He was an immensely talented man, determined to a degree unusual even in the ranks of Hollywood stars. His huge fame gave him the freedom — and, more importantly, the money — to be his own master. He already had the urge to explore and extend a talent he discovered in himself as he went along. "It can't be me. Is that possible? How extraordinary," is how he greeted the first sight of himself as the Tramp on the screen.
But that shock roused his imagination. Chaplin didn't have his jokes written into a script in advance; he was the kind of comic who used his physical senses to invent his art as he went along. Lifeless objects especially helped Chaplin make "contact" with himself as an artist. He turned them into other kinds of objects. Thus, a broken alarm clock in the movie The Pawnbroker became a "sick" patient undergoing surgery; boots were boiled in his film The Gold Rush and their soles eaten with salt and pepper like prime cuts of fish (the nails being removed like fish bones). This physical transformation, plus the skill with which he executed it again and again, are surely the secrets of Chaplin's great comedy.
He also had a deep need to be loved — and a corresponding fear of being betrayed. The two were hard to combine and sometimes — as in his early marriages — the collision between them resulted in disaster. Yet even this painfully-bought self-knowledge found its way into his comic creations. The Tramp never loses his faith in the flower girl who'll be waiting to walk into the sunset with him; while the other side of Chaplin makes Monsieur Verdoux, the French wife killer, into a symbol of hatred for women.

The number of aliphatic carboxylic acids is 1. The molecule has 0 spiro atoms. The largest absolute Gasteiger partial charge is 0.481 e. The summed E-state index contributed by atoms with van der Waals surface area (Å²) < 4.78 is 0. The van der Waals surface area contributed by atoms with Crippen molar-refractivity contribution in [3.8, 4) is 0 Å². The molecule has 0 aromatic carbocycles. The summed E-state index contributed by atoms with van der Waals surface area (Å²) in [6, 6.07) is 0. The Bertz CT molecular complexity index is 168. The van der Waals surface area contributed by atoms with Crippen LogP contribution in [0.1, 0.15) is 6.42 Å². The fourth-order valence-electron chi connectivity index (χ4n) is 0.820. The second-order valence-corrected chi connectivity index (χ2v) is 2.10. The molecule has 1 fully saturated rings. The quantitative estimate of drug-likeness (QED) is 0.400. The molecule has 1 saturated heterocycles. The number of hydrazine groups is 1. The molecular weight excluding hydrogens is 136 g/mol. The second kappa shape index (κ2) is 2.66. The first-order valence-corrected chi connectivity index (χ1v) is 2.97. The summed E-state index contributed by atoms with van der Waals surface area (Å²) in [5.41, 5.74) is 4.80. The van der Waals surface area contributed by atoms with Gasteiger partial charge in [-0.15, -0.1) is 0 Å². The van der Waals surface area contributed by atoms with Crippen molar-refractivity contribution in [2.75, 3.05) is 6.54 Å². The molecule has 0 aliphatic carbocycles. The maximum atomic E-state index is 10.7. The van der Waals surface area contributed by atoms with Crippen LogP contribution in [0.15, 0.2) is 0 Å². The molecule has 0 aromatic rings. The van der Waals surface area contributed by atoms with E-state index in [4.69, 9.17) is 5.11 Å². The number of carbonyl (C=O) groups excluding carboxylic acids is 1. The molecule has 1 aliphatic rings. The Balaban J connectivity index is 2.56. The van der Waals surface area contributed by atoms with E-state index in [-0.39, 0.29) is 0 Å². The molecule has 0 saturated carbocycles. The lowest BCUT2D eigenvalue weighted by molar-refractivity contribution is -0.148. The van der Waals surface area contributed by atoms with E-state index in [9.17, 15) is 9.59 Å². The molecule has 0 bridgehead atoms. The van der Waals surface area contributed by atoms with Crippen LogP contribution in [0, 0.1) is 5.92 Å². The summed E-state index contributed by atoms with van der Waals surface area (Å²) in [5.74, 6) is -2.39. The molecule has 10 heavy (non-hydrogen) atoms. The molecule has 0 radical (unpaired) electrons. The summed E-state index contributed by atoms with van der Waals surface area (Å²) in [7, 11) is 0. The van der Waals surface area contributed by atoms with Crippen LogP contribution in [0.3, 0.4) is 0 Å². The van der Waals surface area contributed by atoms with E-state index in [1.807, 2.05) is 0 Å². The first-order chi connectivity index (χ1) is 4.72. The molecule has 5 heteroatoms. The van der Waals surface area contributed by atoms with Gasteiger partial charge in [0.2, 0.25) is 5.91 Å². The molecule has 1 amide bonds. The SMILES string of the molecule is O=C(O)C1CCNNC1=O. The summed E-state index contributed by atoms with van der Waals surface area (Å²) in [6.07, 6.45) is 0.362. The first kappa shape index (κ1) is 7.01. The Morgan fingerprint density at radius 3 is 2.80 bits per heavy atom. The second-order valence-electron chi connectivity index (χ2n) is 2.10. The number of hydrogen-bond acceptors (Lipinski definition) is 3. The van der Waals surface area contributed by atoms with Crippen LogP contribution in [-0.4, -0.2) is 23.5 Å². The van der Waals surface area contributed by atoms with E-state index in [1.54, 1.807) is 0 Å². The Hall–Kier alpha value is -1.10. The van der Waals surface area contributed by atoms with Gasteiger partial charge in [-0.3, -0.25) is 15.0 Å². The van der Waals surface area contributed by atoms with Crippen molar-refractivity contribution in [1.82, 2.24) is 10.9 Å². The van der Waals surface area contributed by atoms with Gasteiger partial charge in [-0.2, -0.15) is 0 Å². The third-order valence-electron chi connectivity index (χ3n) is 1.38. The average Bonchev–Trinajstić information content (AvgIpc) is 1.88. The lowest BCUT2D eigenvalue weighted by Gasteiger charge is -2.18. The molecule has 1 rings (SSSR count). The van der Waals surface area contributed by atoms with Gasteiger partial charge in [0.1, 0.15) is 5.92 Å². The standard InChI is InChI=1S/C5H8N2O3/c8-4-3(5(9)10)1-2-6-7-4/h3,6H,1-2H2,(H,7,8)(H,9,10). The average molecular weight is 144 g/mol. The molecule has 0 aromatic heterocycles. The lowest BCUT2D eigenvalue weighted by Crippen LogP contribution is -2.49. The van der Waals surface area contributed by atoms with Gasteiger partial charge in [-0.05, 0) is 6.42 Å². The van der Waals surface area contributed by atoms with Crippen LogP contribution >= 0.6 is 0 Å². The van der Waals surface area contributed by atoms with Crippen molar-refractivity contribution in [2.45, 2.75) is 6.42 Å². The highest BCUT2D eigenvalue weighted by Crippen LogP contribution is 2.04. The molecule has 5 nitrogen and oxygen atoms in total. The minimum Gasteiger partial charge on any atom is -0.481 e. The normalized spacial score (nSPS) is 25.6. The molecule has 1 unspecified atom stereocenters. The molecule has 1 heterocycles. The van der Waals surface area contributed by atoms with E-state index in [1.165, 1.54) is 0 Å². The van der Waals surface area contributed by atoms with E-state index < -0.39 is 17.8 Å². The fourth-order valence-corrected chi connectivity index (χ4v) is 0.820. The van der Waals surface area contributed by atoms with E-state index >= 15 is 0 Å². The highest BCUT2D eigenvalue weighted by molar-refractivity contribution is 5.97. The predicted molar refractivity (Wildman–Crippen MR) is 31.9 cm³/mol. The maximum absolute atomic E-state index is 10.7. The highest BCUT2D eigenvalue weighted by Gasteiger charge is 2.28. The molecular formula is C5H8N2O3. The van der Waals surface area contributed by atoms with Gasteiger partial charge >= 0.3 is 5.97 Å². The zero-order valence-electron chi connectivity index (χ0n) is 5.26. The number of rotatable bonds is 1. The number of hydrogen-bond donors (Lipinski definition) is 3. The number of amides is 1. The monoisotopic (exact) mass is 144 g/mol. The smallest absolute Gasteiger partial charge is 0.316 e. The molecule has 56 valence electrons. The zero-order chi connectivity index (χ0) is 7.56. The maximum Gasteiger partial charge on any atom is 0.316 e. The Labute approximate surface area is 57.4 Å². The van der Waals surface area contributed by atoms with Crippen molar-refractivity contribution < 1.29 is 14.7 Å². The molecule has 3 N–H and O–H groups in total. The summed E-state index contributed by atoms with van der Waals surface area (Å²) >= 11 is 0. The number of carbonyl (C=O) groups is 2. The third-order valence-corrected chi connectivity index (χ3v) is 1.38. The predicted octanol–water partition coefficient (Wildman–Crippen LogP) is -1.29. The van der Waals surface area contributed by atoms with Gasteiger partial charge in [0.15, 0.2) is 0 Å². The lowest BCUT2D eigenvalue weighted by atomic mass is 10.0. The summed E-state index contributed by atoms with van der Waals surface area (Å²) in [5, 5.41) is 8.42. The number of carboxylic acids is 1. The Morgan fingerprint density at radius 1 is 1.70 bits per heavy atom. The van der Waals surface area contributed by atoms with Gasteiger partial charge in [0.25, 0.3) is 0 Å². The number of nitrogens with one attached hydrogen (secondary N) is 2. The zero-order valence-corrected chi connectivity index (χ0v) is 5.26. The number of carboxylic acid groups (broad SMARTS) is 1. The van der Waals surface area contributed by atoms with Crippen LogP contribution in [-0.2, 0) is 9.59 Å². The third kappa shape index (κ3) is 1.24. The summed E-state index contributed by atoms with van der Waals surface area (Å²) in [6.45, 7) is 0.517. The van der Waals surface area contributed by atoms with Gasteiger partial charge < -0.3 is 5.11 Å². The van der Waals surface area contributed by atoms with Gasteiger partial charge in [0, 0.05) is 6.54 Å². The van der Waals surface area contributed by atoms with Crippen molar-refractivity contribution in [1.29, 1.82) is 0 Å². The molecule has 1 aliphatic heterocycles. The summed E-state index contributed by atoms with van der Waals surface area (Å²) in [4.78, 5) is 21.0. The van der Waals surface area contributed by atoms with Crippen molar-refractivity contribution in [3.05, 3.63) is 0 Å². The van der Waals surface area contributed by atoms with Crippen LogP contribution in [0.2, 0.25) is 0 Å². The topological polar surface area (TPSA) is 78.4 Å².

It's a relief to know that life eventually gave Charlie Chaplin the stable happiness it had earlier denied him. In Oona O'Neill Chaplin, he found a partner whose stability and affection spanned the 37 years age difference between them that had seemed so threatening that when the official who was marrying them in 1942, turned to the beautiful girl of 17 who'd given notice of their wedding date and said, "And where is the young man?" — Chaplin, then 54, had cautiously waited outside. As Oona herself was the child of a large family with its own problems, she was well-prepared for the battle that Chaplin's life became as unfounded rumors of Marxist sympathies surrounded them both — and, later on, she was the center of rest in the quarrels that Chaplin sometimes sparked in their own large family of talented children.